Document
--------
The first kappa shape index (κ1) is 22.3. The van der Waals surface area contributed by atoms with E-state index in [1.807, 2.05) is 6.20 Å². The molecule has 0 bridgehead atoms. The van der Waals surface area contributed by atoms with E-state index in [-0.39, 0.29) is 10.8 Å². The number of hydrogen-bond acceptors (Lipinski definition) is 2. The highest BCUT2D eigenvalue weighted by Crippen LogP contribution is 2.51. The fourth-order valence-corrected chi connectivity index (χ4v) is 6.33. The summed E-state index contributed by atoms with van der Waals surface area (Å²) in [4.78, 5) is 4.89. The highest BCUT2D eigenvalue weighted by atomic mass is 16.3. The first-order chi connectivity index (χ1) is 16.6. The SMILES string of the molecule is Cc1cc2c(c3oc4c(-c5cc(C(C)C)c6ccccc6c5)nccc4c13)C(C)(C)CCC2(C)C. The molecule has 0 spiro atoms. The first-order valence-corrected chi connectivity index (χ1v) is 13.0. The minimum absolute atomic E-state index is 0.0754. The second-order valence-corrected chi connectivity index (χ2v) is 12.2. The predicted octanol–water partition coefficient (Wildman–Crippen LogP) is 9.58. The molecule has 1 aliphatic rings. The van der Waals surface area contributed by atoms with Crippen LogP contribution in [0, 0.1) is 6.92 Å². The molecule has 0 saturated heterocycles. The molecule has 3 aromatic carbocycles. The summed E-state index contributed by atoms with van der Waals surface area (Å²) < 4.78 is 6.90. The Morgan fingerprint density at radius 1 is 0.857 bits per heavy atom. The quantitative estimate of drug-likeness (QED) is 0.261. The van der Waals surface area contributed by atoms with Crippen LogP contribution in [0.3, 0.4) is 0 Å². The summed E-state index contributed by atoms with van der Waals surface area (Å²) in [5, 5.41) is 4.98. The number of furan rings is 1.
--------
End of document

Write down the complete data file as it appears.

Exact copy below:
The first kappa shape index (κ1) is 22.3. The van der Waals surface area contributed by atoms with E-state index in [1.807, 2.05) is 6.20 Å². The molecule has 0 bridgehead atoms. The van der Waals surface area contributed by atoms with E-state index in [-0.39, 0.29) is 10.8 Å². The number of hydrogen-bond acceptors (Lipinski definition) is 2. The highest BCUT2D eigenvalue weighted by Crippen LogP contribution is 2.51. The fourth-order valence-corrected chi connectivity index (χ4v) is 6.33. The summed E-state index contributed by atoms with van der Waals surface area (Å²) in [4.78, 5) is 4.89. The highest BCUT2D eigenvalue weighted by atomic mass is 16.3. The first-order chi connectivity index (χ1) is 16.6. The SMILES string of the molecule is Cc1cc2c(c3oc4c(-c5cc(C(C)C)c6ccccc6c5)nccc4c13)C(C)(C)CCC2(C)C. The molecule has 0 spiro atoms. The first-order valence-corrected chi connectivity index (χ1v) is 13.0. The minimum absolute atomic E-state index is 0.0754. The second-order valence-corrected chi connectivity index (χ2v) is 12.2. The predicted octanol–water partition coefficient (Wildman–Crippen LogP) is 9.58. The molecule has 1 aliphatic rings. The van der Waals surface area contributed by atoms with Crippen LogP contribution in [0, 0.1) is 6.92 Å². The molecule has 0 saturated heterocycles. The molecule has 3 aromatic carbocycles. The summed E-state index contributed by atoms with van der Waals surface area (Å²) < 4.78 is 6.90. The Morgan fingerprint density at radius 1 is 0.857 bits per heavy atom. The quantitative estimate of drug-likeness (QED) is 0.261. The van der Waals surface area contributed by atoms with Crippen LogP contribution in [0.3, 0.4) is 0 Å². The summed E-state index contributed by atoms with van der Waals surface area (Å²) in [5, 5.41) is 4.98. The number of furan rings is 1.